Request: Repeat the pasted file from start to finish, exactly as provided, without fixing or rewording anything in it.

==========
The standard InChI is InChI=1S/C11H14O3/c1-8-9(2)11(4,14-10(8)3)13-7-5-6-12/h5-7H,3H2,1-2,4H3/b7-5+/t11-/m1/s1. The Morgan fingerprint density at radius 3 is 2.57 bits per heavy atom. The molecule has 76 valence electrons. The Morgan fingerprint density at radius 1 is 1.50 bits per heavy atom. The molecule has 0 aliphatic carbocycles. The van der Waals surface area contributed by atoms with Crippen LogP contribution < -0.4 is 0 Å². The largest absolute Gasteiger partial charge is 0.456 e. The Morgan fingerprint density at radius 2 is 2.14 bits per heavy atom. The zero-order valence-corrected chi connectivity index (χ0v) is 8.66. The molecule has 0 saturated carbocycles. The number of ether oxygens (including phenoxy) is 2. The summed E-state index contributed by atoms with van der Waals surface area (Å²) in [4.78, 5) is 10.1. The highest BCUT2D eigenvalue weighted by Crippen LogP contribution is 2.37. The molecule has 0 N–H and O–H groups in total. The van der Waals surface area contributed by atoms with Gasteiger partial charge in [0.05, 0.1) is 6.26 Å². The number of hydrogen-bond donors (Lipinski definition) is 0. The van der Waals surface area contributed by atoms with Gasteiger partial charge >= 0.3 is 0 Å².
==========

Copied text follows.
The standard InChI is InChI=1S/C11H14O3/c1-8-9(2)11(4,14-10(8)3)13-7-5-6-12/h5-7H,3H2,1-2,4H3/b7-5+/t11-/m1/s1. The Morgan fingerprint density at radius 3 is 2.57 bits per heavy atom. The molecule has 76 valence electrons. The Morgan fingerprint density at radius 1 is 1.50 bits per heavy atom. The molecule has 0 aliphatic carbocycles. The van der Waals surface area contributed by atoms with Crippen LogP contribution < -0.4 is 0 Å². The largest absolute Gasteiger partial charge is 0.456 e. The Morgan fingerprint density at radius 2 is 2.14 bits per heavy atom. The zero-order valence-corrected chi connectivity index (χ0v) is 8.66. The molecule has 0 saturated carbocycles. The number of ether oxygens (including phenoxy) is 2. The summed E-state index contributed by atoms with van der Waals surface area (Å²) in [4.78, 5) is 10.1. The highest BCUT2D eigenvalue weighted by Crippen LogP contribution is 2.37. The molecule has 0 N–H and O–H groups in total. The van der Waals surface area contributed by atoms with Gasteiger partial charge in [0.05, 0.1) is 6.26 Å². The number of hydrogen-bond donors (Lipinski definition) is 0. The van der Waals surface area contributed by atoms with Gasteiger partial charge >= 0.3 is 0 Å².